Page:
Hey there, time traveller!
This article was published 8/7/2009 (3755 days ago), so information in it may no longer be current.
BIRD'S HILL PARK — A two- kilometre long line-up of cars outside the Birds Hill Provincial Park at 6:45 a.m. Wednesday meant only thing — the 36th annual Winnipeg Folk Festival is under way.
The festival started a day early for the first time, with a main stage performance Wednesday night headlined by Elvis Costello and the Imposters.
But for the hundreds of early birds in line down Highway 59 Wednesday morning, some of whom left the city before 5 a.m., it was all about securing the best camping spots.
"I'm hoping to get a camping spot in the trees so we can put our tarp up," said Chris Madden, 27. "You don't want to have to camp in the field."
In addition to Costello's Wednesday night performance other mainstage headliners include King Sunny Adé and His African Beats, The Del Mccoury Band, Iron & Wine, Neko Case, Okkervil River, Arlo Guthrie and Loreena McKennitt.
Asked who he was especially looking forward to seeing, Madden said, "To be honest, I love the camping. It's so much fun. The atmosphere is great. The second someone pulls out a 10-foot hula hoop...."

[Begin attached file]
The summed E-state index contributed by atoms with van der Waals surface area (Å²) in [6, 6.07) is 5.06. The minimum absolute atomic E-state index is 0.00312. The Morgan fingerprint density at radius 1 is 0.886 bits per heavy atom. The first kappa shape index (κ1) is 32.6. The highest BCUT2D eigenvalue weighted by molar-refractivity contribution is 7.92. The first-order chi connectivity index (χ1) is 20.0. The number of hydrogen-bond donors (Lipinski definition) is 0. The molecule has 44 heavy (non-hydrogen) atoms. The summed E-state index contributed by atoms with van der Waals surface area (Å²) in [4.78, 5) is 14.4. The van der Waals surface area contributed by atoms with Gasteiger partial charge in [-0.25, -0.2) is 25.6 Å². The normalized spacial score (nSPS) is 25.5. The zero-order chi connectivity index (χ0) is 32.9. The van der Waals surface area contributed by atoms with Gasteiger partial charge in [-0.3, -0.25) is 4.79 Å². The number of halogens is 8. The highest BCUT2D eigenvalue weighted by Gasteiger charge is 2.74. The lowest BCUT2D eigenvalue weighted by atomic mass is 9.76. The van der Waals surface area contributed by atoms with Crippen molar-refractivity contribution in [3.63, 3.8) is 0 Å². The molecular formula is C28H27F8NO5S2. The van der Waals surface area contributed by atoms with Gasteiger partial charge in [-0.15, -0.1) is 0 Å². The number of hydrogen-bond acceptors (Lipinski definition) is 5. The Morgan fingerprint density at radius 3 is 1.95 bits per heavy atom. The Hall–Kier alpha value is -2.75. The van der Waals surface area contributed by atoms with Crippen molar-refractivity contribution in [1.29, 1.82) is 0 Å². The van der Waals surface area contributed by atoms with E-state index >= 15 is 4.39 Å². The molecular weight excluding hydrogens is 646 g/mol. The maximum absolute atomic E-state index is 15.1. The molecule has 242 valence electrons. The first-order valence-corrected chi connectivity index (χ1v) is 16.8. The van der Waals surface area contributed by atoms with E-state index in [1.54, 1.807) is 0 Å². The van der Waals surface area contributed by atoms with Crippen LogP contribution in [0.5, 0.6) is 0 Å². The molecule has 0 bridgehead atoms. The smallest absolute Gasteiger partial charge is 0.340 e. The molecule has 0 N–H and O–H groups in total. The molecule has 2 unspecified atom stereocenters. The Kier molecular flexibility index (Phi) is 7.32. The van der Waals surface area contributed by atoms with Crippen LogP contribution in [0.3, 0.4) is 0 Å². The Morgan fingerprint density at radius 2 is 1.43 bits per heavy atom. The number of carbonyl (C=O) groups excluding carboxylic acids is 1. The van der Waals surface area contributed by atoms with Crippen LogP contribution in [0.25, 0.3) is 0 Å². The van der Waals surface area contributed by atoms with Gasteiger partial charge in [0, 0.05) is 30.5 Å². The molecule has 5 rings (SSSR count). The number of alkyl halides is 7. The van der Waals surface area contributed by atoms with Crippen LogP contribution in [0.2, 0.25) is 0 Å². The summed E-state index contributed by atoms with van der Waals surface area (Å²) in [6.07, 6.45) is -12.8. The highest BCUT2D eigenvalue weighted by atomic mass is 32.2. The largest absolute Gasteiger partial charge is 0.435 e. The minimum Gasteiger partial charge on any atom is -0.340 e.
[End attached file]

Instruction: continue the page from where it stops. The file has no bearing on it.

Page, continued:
Winnipegger Del Barber, 25 was in the early morning line up for the seventh year in a row. This year he brought his friend Nick Wells, 24, from Chicago.
"The extra day is going to be too much," Barber said enthusiastically. "We're looking forward to seeing Josh Ritter and Okkervil River."
Highway construction on Highway 59 is eliminating one lane for both north and southbound traffic which could slow traffic all weekend.
But the beautiful sunny weather Wednesday morning had spirits high just before the park gates opened at 7 a.m.
And according to Environment Canada's forecast, weather conditions for the weekend could be almost ideal (especially compared to hellish winds and rain that almost blew the festival away last year).
Martin Cash has been writing a column and business news at the Free Press since 1989. Over those years he’s written through a number of business cycles and the rise and fall (and rise) in fortunes of many local businesses.